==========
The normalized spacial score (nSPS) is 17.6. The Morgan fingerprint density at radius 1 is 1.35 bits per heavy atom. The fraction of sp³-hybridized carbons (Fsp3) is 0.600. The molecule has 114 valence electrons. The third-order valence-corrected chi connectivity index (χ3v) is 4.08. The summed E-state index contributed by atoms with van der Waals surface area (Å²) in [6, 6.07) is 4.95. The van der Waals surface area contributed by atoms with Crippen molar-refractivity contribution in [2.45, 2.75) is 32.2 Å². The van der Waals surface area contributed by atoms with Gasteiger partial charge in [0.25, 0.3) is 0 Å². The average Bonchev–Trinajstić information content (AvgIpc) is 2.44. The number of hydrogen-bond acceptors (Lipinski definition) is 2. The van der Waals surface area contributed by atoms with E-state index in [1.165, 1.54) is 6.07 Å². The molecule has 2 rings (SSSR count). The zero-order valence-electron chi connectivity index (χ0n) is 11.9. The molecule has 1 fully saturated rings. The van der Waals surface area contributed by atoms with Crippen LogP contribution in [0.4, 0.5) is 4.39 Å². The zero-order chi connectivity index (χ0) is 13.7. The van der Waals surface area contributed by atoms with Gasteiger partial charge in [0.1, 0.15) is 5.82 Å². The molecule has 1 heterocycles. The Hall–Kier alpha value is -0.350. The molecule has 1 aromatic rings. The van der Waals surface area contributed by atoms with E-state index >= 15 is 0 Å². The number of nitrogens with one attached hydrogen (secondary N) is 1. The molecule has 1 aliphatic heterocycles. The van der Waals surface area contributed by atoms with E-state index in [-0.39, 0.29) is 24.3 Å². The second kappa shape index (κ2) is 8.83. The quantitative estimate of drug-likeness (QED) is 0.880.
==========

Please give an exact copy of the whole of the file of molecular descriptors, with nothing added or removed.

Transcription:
The normalized spacial score (nSPS) is 17.6. The Morgan fingerprint density at radius 1 is 1.35 bits per heavy atom. The fraction of sp³-hybridized carbons (Fsp3) is 0.600. The molecule has 114 valence electrons. The third-order valence-corrected chi connectivity index (χ3v) is 4.08. The summed E-state index contributed by atoms with van der Waals surface area (Å²) in [6, 6.07) is 4.95. The van der Waals surface area contributed by atoms with Crippen molar-refractivity contribution in [2.45, 2.75) is 32.2 Å². The van der Waals surface area contributed by atoms with Gasteiger partial charge in [0.25, 0.3) is 0 Å². The average Bonchev–Trinajstić information content (AvgIpc) is 2.44. The number of hydrogen-bond acceptors (Lipinski definition) is 2. The van der Waals surface area contributed by atoms with E-state index in [1.165, 1.54) is 6.07 Å². The molecule has 2 rings (SSSR count). The zero-order valence-electron chi connectivity index (χ0n) is 11.9. The molecule has 1 fully saturated rings. The van der Waals surface area contributed by atoms with Crippen LogP contribution in [0.4, 0.5) is 4.39 Å². The zero-order chi connectivity index (χ0) is 13.7. The van der Waals surface area contributed by atoms with Gasteiger partial charge in [0.1, 0.15) is 5.82 Å². The molecule has 1 heterocycles. The Hall–Kier alpha value is -0.350. The molecule has 1 aromatic rings. The van der Waals surface area contributed by atoms with E-state index >= 15 is 0 Å². The number of nitrogens with one attached hydrogen (secondary N) is 1. The molecule has 1 aliphatic heterocycles. The van der Waals surface area contributed by atoms with E-state index in [-0.39, 0.29) is 24.3 Å². The second kappa shape index (κ2) is 8.83. The quantitative estimate of drug-likeness (QED) is 0.880.